I’m forever receiving WhatsApps forwarded to me of some supposed prophet’s new, ground-breaking, prophecy.
Funnily enough, the prophecies always involve a “break-through” and a musical instrument. For example,
“The Lord showed me a vision for Africa. 2017 is the year of break-through. You must blow the shofar (trumpet) and repent of the nation’s sin.” Etc., etc.
I’ve chatted to so many people who have had “words from the Lord” or prophecies spoken over them and to them. These prophecies have ranged from marriage partners and business deals, to the number of children they will have. A common factor is how unhelpful these prophecies have been and how they have done little, but complicated their lives (sometimes to a tragic degree) and created feelings of guilt, because the “prophecy” has not been fulfilled. The person over whom the prophecy was spoken is left thinking, “Am I being disobedient? Do I lack faith? Am I living God’s second best?” Etc.
In Old Testament (OT) times, a prophet or prophetess was someone who spoke God’s word to God’s people. God gave them a message and they relayed that message (Deuteronomy 18:18).
The message, of course, had to be 100% correct (as it was from God who never gets anything wrong), and if it was found to contain error, the prophet or prophetess was put to death (Deuteronomy 18:20-22). The reason for this was largely to prevent all kinds of people with all kinds of messages, claiming that they have these messages from the Lord when they actually didn’t.
By the time we get to the New Testament (NT), the definition of a prophet has not changed. Prophets were men and women who related God’s Word to God’s people. The prophecies were to be 100% correct and perfectly in-line with the rest of Scripture, otherwise the prophets were deemed to be false prophets.
When the NT commends Christians to “test the spirits” (1 John 4:1), it does not mean – as many Christians today think – to test which parts of the “prophecy” are from God. Instead, it means to test if the messenger is from God: is he a true prophet or a false prophet (with same criteria as in OT). If he was a true prophet, the listeners had to treat the entire message as from God.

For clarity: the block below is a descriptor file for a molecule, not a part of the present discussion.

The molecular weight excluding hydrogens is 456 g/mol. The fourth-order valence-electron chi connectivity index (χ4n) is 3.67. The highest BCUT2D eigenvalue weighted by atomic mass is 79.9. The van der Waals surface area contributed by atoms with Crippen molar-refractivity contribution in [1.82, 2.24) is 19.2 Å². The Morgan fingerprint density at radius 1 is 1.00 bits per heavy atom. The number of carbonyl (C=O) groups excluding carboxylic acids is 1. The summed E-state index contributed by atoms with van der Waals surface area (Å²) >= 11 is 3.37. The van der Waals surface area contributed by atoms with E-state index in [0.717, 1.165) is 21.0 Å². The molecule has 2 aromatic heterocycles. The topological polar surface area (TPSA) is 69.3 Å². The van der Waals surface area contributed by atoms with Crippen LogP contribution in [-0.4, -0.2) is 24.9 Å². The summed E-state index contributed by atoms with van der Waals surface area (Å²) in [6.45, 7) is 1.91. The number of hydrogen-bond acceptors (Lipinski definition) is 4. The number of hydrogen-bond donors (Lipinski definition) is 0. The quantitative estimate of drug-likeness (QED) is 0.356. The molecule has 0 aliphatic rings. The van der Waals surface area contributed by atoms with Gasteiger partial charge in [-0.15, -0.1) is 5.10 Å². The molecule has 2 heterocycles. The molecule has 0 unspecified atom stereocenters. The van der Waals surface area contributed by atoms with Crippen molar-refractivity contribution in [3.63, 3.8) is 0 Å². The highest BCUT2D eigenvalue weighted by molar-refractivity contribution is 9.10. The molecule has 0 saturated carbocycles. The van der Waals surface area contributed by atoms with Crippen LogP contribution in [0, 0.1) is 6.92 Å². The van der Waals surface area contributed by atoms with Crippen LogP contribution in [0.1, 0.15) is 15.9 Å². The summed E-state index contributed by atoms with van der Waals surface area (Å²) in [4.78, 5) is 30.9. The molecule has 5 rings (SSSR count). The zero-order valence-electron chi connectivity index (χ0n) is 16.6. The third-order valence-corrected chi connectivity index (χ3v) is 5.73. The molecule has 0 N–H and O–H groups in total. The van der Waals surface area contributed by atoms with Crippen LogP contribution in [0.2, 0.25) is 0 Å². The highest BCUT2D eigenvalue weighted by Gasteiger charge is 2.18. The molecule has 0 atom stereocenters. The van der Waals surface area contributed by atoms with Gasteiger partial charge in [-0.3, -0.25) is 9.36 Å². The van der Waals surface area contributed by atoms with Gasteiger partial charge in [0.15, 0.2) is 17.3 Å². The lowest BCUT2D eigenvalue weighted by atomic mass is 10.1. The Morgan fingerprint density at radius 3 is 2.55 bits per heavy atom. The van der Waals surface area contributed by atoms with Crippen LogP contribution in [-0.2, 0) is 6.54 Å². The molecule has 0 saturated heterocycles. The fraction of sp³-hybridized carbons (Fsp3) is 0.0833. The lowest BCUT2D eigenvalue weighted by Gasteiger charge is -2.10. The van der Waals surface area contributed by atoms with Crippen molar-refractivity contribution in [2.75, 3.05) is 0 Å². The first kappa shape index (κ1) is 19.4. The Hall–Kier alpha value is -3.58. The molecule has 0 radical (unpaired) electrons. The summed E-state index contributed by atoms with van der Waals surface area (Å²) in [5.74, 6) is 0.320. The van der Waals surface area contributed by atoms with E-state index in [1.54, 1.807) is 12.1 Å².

Ephesians 2:20 is a massively important verse. It says that the church is built on the foundation of the Apostles and NT Prophets (cf. Ephesians 3:5). And because a foundation is laid only once, we don’t expect Apostles and Prophets today. With the completion of the NT canon the need for and role of prophets (i.e. gift of prophecy) was not necessary anymore and subsequently ended*.
God speaks to us through his Word, the Scriptures, as the Spirit helps us to understand the Bible. We are to obey the Bible as best we can and leave the future to the providence of God, knowing that God works in all things for the good of his people (Romans 8:28).
This truth is so freeing; much more preferable than being burdened and troubled by the supposed predictions and words of those with the alleged gift of prophecy; forever wondering if your decisions are in keeping with the “prophecy” or not; forever wondering if you are being disobedient or not.
Many people’s lives have been wrecked by others claiming to have a message from God for them. God’s written Word must be our highest authority as Christians and as 2 Peter 1 says, we have all we need for life and godliness – we don’t need another message from God.
If you do happen do get a “word from the Lord” from some dear Christian friend, would you please do 3 things:
(1) Ask how that person is sure that message came from God and is not just their strong opinion, or even a message from another spirit? After all, the Bible says our hearts are deceptive above all things.
(2) If you want to take the “Word” as from the Lord, check if it agrees 100% with the rest of Scripture because the Bible is our highest authority.
(3) If it not 100% accurate or does not come 100% true, go back and tell that person that they are a false prophet and should be very grateful they’re not living in OT times.
I will delight in your statutes;
I will not forget your word. (Psalm 119:16)
* See also my article, “The truth about prophecy“.